Oncolytics currently has two main focuses. First, it is working is to obtain regulatory approval for pelareorep as quickly as possible. Second, it wants to expand pelareorep into commercially valuable new treatment areas with pharmaceutical partners.

The company is engaged in four ongoing studies now with Pfizer/Merck KGaA, Bristol-Myers Squibb, Merck and Roche. These studies involve combinations with checkpoint inhibitors for the treatment of breast cancer, multiple myeloma, and pancreatic cancer.

News of the Accidental Discovery

In January, the peer-reviewed journal Nature Immunology published the findings from Cardiff University in the United Kingdom. An article about the study and its implications also appeared in, a Massillon, Ohio newspaper.

The Cardiff University discovery has not yet been tested in patients, but study author Andrew Sewell called it “an exciting new frontier.”

“We hope this new (T-cell receptor) may provide us with a different route to target and destroy a wide range of cancers in all individuals,” he said in a statement.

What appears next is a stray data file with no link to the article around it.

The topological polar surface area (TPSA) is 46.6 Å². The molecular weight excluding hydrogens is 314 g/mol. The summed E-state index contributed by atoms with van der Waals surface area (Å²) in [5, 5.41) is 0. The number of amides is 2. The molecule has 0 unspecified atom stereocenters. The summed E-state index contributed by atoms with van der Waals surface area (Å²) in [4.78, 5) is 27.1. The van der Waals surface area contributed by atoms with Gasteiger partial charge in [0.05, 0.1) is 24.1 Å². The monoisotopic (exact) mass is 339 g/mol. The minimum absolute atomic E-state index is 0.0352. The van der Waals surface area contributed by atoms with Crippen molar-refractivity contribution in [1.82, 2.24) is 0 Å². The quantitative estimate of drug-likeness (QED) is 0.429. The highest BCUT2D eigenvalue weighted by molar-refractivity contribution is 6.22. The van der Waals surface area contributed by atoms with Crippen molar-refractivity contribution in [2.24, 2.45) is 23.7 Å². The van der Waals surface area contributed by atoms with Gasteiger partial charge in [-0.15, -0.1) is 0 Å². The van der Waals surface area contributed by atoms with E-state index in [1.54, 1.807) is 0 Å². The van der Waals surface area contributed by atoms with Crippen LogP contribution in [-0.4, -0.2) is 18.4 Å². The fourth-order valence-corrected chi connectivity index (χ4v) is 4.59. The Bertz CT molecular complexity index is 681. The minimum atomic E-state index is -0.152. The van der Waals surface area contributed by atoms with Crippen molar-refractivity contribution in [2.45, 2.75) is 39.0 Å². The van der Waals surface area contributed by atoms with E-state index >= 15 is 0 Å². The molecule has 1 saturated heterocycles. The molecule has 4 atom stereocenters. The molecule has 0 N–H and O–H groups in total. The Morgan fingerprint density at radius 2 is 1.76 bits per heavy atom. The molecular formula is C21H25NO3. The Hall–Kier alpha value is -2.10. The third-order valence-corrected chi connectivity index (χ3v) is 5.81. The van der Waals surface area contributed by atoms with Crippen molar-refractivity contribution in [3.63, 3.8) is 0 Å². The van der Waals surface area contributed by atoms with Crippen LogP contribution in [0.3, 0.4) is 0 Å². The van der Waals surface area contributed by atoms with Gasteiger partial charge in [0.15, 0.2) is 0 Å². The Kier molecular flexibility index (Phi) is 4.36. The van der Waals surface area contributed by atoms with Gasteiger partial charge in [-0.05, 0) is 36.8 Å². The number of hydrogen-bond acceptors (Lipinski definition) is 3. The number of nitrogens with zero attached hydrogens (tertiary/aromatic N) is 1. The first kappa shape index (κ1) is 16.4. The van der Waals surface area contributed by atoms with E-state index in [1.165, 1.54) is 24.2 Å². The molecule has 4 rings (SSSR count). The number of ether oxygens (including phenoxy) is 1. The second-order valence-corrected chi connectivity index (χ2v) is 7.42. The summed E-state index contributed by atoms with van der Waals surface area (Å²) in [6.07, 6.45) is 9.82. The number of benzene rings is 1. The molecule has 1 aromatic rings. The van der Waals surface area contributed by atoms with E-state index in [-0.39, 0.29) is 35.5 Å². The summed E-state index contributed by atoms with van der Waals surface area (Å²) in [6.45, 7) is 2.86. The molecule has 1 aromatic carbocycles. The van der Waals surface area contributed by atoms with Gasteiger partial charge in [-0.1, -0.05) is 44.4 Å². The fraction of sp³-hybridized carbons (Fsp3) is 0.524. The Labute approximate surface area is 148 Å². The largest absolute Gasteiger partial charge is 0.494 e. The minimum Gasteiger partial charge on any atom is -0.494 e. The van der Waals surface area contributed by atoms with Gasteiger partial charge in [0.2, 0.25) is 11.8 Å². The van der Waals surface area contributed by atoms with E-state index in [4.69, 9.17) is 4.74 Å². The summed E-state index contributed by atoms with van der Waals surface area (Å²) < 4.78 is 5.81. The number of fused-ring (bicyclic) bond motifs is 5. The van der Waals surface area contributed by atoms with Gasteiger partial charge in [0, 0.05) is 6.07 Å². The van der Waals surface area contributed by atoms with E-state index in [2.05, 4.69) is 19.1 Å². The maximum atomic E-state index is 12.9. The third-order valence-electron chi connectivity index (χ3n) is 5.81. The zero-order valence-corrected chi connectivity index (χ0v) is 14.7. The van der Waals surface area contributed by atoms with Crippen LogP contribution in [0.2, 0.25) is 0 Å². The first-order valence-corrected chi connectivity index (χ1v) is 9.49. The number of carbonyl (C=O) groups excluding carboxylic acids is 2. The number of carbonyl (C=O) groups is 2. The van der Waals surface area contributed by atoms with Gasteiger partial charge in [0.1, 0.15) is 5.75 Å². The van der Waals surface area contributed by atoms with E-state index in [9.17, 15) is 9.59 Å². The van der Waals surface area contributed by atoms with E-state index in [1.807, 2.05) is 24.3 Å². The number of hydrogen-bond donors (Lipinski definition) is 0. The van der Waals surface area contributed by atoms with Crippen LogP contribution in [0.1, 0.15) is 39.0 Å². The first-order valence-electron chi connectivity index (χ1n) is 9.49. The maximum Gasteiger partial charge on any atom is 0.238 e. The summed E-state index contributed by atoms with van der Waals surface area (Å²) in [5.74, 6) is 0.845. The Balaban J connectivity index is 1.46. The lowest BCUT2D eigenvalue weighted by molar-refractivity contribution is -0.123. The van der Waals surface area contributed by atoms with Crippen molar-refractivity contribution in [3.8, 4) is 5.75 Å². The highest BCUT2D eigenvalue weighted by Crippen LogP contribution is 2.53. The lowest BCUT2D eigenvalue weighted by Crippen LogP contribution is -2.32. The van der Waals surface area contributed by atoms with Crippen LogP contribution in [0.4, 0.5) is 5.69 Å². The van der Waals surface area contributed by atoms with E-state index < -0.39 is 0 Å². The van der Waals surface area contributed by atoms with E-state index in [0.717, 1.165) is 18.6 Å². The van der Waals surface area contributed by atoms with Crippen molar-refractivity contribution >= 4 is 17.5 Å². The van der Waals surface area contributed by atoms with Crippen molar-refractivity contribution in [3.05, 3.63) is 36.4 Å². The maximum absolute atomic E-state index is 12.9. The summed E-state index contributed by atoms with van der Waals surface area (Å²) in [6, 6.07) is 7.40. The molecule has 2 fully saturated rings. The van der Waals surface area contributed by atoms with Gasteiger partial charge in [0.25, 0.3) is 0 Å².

The study is getting attention from cancer experts. Dr. Marcel van den Brink, a medical oncologist at Memorial Sloan Kettering Cancer Center, was cautiously optimistic, calling the discovery “a very nice step forward.” Van den Brink emphasized, though, that more work is needed before determining whether the research could lead to new treatments.

“It’s very early in the process to figure out if this pathway, if these types of T-cells, really could be used as a way to control cancer,” van den Brink said.

For years, cancer patients and physicians have relied on surgery, chemotherapy, and radiation to treat cancer. Immunotherapy is only a few years old, according to the National Cancer Institute.